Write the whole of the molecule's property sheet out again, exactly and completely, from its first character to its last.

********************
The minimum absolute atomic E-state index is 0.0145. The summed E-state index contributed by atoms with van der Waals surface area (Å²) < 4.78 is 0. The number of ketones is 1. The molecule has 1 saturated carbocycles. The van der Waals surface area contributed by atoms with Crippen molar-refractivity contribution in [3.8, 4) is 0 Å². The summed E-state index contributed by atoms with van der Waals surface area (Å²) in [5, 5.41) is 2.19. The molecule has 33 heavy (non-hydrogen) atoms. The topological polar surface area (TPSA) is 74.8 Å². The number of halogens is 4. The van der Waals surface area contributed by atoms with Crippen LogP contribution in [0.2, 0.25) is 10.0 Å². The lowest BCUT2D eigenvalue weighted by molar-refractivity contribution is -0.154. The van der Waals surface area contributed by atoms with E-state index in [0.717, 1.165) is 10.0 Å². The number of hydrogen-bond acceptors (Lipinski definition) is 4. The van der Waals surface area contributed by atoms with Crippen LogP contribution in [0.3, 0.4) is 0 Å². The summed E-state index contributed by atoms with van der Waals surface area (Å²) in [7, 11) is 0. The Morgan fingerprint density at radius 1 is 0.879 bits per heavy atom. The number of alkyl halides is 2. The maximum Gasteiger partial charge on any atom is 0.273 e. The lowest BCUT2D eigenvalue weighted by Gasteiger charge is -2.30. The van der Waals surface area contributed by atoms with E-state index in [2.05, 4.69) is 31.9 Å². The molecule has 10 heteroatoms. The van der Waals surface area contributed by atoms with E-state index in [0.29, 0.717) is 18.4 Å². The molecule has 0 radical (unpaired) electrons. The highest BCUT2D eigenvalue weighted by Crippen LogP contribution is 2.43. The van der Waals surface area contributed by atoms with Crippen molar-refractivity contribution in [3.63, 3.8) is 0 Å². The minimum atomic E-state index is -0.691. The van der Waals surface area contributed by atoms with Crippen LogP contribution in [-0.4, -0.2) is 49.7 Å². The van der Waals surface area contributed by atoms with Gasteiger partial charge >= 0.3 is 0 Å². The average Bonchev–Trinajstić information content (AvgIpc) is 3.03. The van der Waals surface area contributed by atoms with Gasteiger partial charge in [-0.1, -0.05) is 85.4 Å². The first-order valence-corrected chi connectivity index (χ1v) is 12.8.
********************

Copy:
The minimum absolute atomic E-state index is 0.0145. The summed E-state index contributed by atoms with van der Waals surface area (Å²) < 4.78 is 0. The number of ketones is 1. The molecule has 1 saturated carbocycles. The van der Waals surface area contributed by atoms with Crippen molar-refractivity contribution in [3.8, 4) is 0 Å². The summed E-state index contributed by atoms with van der Waals surface area (Å²) in [5, 5.41) is 2.19. The molecule has 33 heavy (non-hydrogen) atoms. The topological polar surface area (TPSA) is 74.8 Å². The number of halogens is 4. The van der Waals surface area contributed by atoms with Crippen LogP contribution in [0.2, 0.25) is 10.0 Å². The lowest BCUT2D eigenvalue weighted by molar-refractivity contribution is -0.154. The van der Waals surface area contributed by atoms with E-state index in [0.717, 1.165) is 10.0 Å². The number of hydrogen-bond acceptors (Lipinski definition) is 4. The van der Waals surface area contributed by atoms with Crippen LogP contribution in [0.3, 0.4) is 0 Å². The summed E-state index contributed by atoms with van der Waals surface area (Å²) in [7, 11) is 0. The Morgan fingerprint density at radius 1 is 0.879 bits per heavy atom. The number of alkyl halides is 2. The maximum Gasteiger partial charge on any atom is 0.273 e. The lowest BCUT2D eigenvalue weighted by Gasteiger charge is -2.30. The van der Waals surface area contributed by atoms with E-state index in [2.05, 4.69) is 31.9 Å². The molecule has 10 heteroatoms. The van der Waals surface area contributed by atoms with E-state index in [0.29, 0.717) is 18.4 Å². The molecule has 0 radical (unpaired) electrons. The highest BCUT2D eigenvalue weighted by Crippen LogP contribution is 2.43. The van der Waals surface area contributed by atoms with Crippen molar-refractivity contribution in [3.63, 3.8) is 0 Å². The minimum atomic E-state index is -0.691. The van der Waals surface area contributed by atoms with Crippen LogP contribution in [-0.4, -0.2) is 49.7 Å². The van der Waals surface area contributed by atoms with Gasteiger partial charge >= 0.3 is 0 Å². The average Bonchev–Trinajstić information content (AvgIpc) is 3.03. The van der Waals surface area contributed by atoms with Gasteiger partial charge in [-0.1, -0.05) is 85.4 Å². The first-order valence-corrected chi connectivity index (χ1v) is 12.8.